That doesn't mean we need to believe everything it says.
I've learned a lot recently about the brain and how it works many of my different radio show guests, but two in particular who came to talk to me were Rick Hanson, and also Don Goewey. Both have done separate research (and their books are well worth reading) showing essentially that the reptilian brain, which is part of our now bigger and more complex brain, is still on the lookout for physical dangers like saber-tooth tigers and such. One of the most fascinating by products of this is that we have brains that tend to collect evidence of danger and ignore what is non-threatening.
I think this connects to our negative internal dialogue and becomes an integral part of the narration that goes on as we attempt to avoid danger and stay safe. This part of us will tend to bank negative experiences and simply neglect to register positive ones. This brain which used to be all we had to keep us safe from all kinds of physical dangers, continues to look out for us today in our every day surroundings using its primitive impulses.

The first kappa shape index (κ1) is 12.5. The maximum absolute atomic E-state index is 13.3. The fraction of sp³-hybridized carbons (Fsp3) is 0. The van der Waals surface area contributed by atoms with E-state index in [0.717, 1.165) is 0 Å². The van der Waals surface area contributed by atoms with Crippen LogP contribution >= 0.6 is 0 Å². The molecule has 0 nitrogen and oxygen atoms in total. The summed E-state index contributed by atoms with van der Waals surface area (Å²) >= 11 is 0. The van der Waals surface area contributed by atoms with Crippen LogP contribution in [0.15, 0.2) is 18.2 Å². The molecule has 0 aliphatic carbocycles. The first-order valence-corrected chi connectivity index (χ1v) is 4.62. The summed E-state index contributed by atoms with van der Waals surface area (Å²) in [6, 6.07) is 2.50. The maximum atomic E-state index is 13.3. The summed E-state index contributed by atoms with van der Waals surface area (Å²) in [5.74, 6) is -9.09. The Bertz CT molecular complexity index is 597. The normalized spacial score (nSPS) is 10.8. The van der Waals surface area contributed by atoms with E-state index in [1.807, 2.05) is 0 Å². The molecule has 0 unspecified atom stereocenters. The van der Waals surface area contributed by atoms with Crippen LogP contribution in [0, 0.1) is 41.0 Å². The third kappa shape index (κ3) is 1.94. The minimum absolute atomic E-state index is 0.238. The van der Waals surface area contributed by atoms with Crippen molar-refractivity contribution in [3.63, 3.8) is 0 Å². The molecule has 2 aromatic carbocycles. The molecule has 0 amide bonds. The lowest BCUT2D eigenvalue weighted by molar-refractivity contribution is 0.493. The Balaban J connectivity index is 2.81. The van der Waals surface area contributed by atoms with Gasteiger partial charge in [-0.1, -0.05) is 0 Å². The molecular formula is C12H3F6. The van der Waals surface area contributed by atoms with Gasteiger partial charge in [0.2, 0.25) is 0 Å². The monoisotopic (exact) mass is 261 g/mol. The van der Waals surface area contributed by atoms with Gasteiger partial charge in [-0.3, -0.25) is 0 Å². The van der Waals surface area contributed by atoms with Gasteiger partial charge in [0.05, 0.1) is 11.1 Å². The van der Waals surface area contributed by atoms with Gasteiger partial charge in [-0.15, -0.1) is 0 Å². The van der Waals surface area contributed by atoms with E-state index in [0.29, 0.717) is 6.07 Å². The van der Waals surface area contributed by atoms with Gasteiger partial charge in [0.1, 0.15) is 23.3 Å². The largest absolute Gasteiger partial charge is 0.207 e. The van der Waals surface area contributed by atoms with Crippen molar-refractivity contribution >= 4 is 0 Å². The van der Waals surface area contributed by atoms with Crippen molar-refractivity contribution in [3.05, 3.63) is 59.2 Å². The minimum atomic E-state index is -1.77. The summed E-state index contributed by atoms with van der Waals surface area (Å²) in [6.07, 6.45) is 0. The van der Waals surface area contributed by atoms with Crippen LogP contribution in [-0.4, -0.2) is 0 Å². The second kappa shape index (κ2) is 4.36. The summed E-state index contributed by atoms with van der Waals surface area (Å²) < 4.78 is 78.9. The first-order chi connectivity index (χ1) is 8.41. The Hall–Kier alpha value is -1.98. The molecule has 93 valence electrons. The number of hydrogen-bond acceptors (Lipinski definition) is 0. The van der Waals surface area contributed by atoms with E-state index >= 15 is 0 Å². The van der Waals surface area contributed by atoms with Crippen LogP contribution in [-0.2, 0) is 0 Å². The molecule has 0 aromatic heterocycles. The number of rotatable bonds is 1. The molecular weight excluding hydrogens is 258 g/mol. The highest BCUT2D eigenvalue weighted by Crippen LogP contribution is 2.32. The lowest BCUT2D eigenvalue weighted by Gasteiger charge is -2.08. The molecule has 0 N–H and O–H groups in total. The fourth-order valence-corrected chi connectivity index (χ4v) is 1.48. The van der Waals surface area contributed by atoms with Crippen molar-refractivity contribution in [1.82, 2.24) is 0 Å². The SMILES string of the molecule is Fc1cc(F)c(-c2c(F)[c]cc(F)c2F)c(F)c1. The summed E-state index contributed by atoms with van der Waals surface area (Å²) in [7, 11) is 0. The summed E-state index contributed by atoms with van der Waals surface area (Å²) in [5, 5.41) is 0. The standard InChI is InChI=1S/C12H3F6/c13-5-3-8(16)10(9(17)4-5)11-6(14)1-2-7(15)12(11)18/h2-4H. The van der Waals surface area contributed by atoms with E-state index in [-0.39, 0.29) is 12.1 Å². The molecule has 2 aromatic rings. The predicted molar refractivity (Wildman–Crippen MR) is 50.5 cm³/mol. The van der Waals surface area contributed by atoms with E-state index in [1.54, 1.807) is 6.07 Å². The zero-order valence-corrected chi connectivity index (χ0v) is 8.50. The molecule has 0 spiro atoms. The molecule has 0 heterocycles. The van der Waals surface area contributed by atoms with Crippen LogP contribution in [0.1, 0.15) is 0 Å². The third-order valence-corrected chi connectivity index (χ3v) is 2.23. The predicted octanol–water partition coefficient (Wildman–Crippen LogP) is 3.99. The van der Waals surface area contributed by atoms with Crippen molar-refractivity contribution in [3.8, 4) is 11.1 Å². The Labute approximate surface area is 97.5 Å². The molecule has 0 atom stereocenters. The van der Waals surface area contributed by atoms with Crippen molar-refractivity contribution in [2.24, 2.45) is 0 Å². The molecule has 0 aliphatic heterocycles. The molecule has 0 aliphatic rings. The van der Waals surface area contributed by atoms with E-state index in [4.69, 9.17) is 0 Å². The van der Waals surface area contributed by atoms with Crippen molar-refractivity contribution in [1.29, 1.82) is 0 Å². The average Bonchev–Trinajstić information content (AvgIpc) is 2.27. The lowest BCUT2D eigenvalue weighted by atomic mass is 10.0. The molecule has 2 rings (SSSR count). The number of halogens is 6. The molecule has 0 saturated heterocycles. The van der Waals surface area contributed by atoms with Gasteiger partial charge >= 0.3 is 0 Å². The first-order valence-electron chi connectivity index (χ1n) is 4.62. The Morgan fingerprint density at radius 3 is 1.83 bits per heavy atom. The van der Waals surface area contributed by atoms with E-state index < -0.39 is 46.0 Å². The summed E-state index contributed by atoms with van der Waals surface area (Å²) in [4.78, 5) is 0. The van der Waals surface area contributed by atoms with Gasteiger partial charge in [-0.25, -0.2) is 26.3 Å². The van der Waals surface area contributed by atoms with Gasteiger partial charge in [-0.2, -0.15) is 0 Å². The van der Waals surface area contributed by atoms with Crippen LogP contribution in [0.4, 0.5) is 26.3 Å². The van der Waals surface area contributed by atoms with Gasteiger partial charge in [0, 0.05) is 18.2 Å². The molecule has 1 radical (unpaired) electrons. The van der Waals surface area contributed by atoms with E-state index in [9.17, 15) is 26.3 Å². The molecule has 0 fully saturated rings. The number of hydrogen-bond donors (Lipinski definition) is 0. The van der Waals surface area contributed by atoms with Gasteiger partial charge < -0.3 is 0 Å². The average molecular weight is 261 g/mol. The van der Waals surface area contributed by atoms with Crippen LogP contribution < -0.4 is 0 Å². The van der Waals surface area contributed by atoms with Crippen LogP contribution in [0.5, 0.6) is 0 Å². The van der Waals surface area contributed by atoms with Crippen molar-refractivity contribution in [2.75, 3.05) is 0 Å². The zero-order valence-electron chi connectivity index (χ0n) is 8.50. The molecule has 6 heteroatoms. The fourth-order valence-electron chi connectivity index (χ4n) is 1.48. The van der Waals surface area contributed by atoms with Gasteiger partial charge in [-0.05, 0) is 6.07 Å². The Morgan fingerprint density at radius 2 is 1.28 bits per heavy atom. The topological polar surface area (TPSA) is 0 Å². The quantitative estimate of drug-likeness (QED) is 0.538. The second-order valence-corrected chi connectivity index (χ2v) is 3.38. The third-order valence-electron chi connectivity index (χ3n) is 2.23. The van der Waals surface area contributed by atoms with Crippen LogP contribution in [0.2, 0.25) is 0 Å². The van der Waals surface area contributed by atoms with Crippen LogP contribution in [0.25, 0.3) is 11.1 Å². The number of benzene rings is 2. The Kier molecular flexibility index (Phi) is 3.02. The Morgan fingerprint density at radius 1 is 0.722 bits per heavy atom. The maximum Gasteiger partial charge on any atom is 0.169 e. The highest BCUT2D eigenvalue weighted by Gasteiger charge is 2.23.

One of the ways we are often told to deal with our internal voices are to shut them up. In fact one common tool used is to turn down the volume in your mind. Now, you wouldn't want to turn down your danger voice so much that you walked right into the worst of situations. However, you really also don't need the alarm bells ringing 24/7 either. So volume control is an important skill when your internal dialogue is filled with negative chatter and danger warnings that lead to feelings of chronic stress.
What I've found is for me it also works to say "Look, there are no lions here, so just calm down."
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